Estimate of Amount of Radiotherapy Dose wasted in compensating for Tumour Growth between Treatments

First results of the randomised UK FAST Trial of radiotherapy hypofractionation for treatment of early breast cancer

ECC 2013 Press Release: First Estimate of Amount of Radiotherapy Dose Wasted in Compensating for Tumour Growth between Treatments
The European Society for Medical Oncology (ESMO) aims to support oncology professionals in providing cancer patients with the most effective treatment and care.

For the first time, researchers have estimated the daily dose of radiotherapy that could be wasted in compensating for cancer cell growth that occurs overnight and during weekends in patients with early breast cancer.

The new study suggests that shorter radiotherapy schedule may:

  • be more effective against breast cancer recurrence
  • reduce the chances of side-effects on the surrounding normal tissues
  • be more convenient for patients
  • be much more cost-effective for health services

Read ECC 2013 Press Release: First Estimate of Amount of Radiotherapy Dose Wasted in Compensating for Tumour Growth between Treatments
by EUROPEAN SOCIETY FOR MEDICAL ONCOLOGY, 30 Sep 2013.

Abstract

Background and purpose

Randomised trials testing 15- or 16-fraction regimens of adjuvant radiotherapy in women with early breast cancer have reported favourable outcomes compared with standard fractionation. To evaluate hypofractionation further, two 5-fraction schedules delivering 1 fraction per week have been tested against a 25-fraction regimen.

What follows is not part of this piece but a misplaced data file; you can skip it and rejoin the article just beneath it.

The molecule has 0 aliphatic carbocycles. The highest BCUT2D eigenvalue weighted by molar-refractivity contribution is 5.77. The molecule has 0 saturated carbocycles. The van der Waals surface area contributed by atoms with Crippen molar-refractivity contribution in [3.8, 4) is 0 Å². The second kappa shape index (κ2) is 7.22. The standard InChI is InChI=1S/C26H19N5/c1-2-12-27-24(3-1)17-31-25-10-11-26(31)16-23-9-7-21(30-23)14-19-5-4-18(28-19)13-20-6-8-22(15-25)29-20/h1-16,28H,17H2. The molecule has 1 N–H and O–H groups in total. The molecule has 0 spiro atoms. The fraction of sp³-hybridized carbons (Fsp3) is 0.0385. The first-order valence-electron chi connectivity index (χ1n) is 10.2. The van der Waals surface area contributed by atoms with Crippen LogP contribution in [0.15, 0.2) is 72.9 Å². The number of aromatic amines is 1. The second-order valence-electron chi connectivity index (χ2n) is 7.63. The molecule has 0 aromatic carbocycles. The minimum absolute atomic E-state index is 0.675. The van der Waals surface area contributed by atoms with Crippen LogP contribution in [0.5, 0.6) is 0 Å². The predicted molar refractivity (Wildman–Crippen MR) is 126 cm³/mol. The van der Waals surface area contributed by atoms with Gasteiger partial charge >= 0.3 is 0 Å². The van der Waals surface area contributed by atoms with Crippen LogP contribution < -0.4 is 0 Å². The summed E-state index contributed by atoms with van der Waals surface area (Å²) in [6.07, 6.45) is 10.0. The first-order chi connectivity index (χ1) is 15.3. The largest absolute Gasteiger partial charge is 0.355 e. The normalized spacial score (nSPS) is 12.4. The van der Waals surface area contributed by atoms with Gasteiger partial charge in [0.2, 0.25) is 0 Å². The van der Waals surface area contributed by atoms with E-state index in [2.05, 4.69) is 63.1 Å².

Materials and methods

Women aged ⩾50 years with node negative early breast cancer were randomly assigned after microscopic complete tumour resection to 50 Gy in 25 fractions versus 28.5 or 30 Gy in 5 once-weekly fractions of 5.7 or 6.0 Gy, respectively, to the whole breast. The primary endpoint was 2-year change in photographic breast appearance.

Results

Nine hundred and fifteen women were recruited from 2004 to 2007. Seven hundred and twenty-nine patients had 2-year photographic assessments. Risk ratios for mild/marked change were 1.70 (95% CI 1.26–2.29, p < 0.001) for 30 Gy and 1.15 (0.82–1.60, p = 0.489) for 28.5 Gy versus 50 Gy. Three-year rates of physician-assessed moderate/marked adverse effects in the breast were 17.3% (13.3–22.3%, p < 0.001) for 30 Gy and 11.1% (7.9–15.6%, p = 0.18) for 28.5 Gy compared with 9.5% (6.5–13.7%) after 50 Gy. With a median follow-up in survivors of 37.3 months, 2 local tumour relapses and 23 deaths have occurred.

Conclusions

At 3 years median follow-up, 28.5 Gy in 5 fractions is comparable to 50 Gy in 25 fractions, and significantly milder than 30 Gy in 5 fractions, in terms of adverse effects in the breast.

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